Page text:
Medical negligence payouts at Canberra Hospital have increased drastically in the past three years. Photo: Supplied
Medical negligence payouts at Canberra Hospital have increased 500 per cent in the past three years, ACT Health figures show.
The territory's biggest public hospital paid $10.5 million to patients injured under the care of its medical staff in the latest financial year.
Cases brought forward in the ACT legal courts as part of a blitz on delayed matters and a few large claims made by patients with serious, and possibly lifelong, injuries caused the spike in compensation.
An investigation looking into the extent and specifics of medical negligence in the ACT has found Canberra Hospital paid $7.5 million for its mistakes in 2011-12 and $1.6 million the year before.
However, money paid to patients, totalling $29 million at Canberra Hospital in the past five years, is only part of the cost.
''These figures do not include costs incurred in investigating matters which do not eventuate in a claim or legal defence costs,'' an ACT Health spokeswoman said.
The vast majority of the money paid is covered by insurance underwritten by taxpayers.
And the excess paid by the hospital gradually increased in recent years until the bill peaked in 2012-13 at $675,000.
There are often long delays for patients suing for compensation and some of the payouts in the past five years have been made for cases stretching back to the late 1980s.
Earlier this year The Canberra Times reported more than 40 territory health professionals had restrictions placed on them by the watchdog to protect the public.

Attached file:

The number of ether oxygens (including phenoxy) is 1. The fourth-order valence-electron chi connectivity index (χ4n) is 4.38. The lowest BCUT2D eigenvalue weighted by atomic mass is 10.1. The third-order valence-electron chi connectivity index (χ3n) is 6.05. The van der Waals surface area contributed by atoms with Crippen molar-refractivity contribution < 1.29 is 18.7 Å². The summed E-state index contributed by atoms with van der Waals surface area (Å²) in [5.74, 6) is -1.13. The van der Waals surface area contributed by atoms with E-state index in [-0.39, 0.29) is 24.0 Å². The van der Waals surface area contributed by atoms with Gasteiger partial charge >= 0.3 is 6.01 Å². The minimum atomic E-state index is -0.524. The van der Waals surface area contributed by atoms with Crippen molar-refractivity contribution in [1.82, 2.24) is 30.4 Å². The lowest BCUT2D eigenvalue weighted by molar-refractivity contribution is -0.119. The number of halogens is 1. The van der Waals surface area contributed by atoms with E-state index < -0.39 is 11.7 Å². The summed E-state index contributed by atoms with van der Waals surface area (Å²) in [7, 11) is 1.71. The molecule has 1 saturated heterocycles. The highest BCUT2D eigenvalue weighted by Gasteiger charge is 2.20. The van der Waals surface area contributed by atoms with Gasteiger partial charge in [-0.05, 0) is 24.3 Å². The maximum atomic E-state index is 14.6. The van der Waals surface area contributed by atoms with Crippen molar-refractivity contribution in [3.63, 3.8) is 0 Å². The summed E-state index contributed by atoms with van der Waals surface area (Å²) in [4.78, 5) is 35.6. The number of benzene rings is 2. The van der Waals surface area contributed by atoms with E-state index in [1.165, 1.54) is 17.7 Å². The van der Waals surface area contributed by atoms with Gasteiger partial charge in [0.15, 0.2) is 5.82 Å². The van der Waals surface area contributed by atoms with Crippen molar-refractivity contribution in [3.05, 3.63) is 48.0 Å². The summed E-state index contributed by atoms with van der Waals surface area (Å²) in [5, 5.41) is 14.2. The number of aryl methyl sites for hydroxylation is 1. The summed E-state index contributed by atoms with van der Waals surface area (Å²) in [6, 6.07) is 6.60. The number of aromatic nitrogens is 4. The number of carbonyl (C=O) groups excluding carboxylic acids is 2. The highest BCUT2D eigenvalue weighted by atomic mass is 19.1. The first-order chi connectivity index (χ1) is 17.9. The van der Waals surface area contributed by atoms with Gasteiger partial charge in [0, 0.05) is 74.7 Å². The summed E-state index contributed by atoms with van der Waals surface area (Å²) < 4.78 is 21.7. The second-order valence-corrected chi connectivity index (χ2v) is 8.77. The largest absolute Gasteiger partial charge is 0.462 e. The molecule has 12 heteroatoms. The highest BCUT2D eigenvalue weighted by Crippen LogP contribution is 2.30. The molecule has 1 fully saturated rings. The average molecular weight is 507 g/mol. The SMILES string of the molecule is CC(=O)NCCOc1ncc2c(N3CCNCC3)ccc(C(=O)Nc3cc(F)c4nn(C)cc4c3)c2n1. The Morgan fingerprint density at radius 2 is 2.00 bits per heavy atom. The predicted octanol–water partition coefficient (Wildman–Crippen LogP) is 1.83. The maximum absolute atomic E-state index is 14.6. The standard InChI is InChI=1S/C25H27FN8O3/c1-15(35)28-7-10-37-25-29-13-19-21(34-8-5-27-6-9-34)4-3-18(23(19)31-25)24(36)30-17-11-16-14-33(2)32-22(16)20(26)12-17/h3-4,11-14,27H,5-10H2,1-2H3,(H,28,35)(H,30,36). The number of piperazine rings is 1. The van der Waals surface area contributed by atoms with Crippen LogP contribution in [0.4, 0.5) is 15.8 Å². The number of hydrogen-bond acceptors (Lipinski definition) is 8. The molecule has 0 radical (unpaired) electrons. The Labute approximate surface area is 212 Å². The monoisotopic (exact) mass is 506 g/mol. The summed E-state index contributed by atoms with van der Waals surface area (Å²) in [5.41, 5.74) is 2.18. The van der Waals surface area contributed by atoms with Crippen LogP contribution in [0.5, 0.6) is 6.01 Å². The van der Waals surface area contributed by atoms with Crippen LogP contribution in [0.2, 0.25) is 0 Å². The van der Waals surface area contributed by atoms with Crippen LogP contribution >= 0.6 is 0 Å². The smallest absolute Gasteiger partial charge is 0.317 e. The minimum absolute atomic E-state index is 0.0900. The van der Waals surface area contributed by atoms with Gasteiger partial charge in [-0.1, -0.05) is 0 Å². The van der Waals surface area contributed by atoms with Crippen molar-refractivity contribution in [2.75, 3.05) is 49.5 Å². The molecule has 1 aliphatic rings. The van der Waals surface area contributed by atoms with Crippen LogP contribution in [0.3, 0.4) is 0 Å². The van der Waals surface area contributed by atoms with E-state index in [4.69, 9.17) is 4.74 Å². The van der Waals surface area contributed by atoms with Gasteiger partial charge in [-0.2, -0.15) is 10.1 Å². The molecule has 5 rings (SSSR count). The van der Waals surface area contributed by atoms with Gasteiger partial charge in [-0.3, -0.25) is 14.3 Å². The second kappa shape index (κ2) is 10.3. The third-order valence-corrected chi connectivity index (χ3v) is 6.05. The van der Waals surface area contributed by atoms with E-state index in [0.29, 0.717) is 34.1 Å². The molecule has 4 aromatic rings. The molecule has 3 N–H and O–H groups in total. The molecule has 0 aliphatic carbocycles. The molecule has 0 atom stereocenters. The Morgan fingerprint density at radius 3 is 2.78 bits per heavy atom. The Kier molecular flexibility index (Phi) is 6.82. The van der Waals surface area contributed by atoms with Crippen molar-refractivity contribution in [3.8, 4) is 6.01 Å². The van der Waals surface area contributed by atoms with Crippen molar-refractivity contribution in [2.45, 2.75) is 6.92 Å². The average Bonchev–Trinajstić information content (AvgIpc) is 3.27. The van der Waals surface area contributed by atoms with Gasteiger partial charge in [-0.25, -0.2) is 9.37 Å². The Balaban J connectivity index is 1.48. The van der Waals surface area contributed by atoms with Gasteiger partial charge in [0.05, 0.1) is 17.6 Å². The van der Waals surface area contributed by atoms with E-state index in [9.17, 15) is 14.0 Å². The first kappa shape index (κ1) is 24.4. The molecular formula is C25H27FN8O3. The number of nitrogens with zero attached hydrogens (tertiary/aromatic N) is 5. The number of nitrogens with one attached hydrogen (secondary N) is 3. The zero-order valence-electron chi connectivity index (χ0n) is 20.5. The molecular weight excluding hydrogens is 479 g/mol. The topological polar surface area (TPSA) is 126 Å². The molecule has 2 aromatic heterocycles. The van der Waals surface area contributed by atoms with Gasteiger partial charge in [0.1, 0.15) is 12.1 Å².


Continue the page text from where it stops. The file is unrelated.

Latest available figures show Australia's health watchdog has received 100 complaints about doctors in 2011-12, or a 25 per cent increase on the previous year.
Figures not yet made public also show the watchdog checked the backgrounds of 812 Canberra health professionals in 2011-12 and 46 of them, or 6 per cent, had criminal histories.
Personal injury lawyer Mark Blumer said he was surprised and concerned by the number of medical negligence cases coming through.
''It does not seem to be abating,'' Mr Blumer said. Canberra lawyers interviewed said the vast majority of cases regarding medical mistakes were settled with a payout to the patient before they went to trial.
Sometimes documents did not even need to be filed in court. Because there are few medical negligence trials, it means the public rarely finds out about most of these cases.
Legal firms specialising in personal injury reported high success rates, mainly because of strict vetting processes before they took cases on.
However, lawyers also said if the case went to trial, the chance of victory for the patient was ''a toss of the coin''.
Personal injury lawyers are using their websites to advertise to potential patients and specify a range of cases they take on, including surgical negligence - such as swabs left inside patients or wrong body parts operated on, as well as infections, wrongful death, misread X-rays and ultrasounds, and incorrect diagnoses. There also appears to be a focus on damage to infants and babies, which can prompt huge payouts because of projected lifelong expenses. This includes mismanaged pregnancies and complications during labour.